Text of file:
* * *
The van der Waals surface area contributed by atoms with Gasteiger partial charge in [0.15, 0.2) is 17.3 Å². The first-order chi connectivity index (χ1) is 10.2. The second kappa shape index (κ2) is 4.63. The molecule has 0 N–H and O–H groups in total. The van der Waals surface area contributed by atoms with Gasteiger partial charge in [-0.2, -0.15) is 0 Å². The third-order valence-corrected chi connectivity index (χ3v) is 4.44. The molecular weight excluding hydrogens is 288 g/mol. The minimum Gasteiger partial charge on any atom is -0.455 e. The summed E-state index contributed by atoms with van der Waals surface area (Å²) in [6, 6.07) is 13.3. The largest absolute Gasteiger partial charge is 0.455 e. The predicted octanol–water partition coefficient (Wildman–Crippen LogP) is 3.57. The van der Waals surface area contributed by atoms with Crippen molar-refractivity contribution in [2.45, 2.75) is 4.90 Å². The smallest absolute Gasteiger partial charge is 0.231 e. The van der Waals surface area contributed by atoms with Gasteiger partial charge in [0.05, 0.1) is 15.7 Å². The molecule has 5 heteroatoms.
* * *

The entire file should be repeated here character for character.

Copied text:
The van der Waals surface area contributed by atoms with Gasteiger partial charge in [0.15, 0.2) is 17.3 Å². The first-order chi connectivity index (χ1) is 10.2. The second kappa shape index (κ2) is 4.63. The molecule has 0 N–H and O–H groups in total. The van der Waals surface area contributed by atoms with Gasteiger partial charge in [-0.2, -0.15) is 0 Å². The third-order valence-corrected chi connectivity index (χ3v) is 4.44. The molecular weight excluding hydrogens is 288 g/mol. The minimum Gasteiger partial charge on any atom is -0.455 e. The summed E-state index contributed by atoms with van der Waals surface area (Å²) in [6, 6.07) is 13.3. The largest absolute Gasteiger partial charge is 0.455 e. The predicted octanol–water partition coefficient (Wildman–Crippen LogP) is 3.57. The van der Waals surface area contributed by atoms with Crippen molar-refractivity contribution in [2.45, 2.75) is 4.90 Å². The smallest absolute Gasteiger partial charge is 0.231 e. The van der Waals surface area contributed by atoms with Gasteiger partial charge in [0.05, 0.1) is 15.7 Å². The molecule has 5 heteroatoms.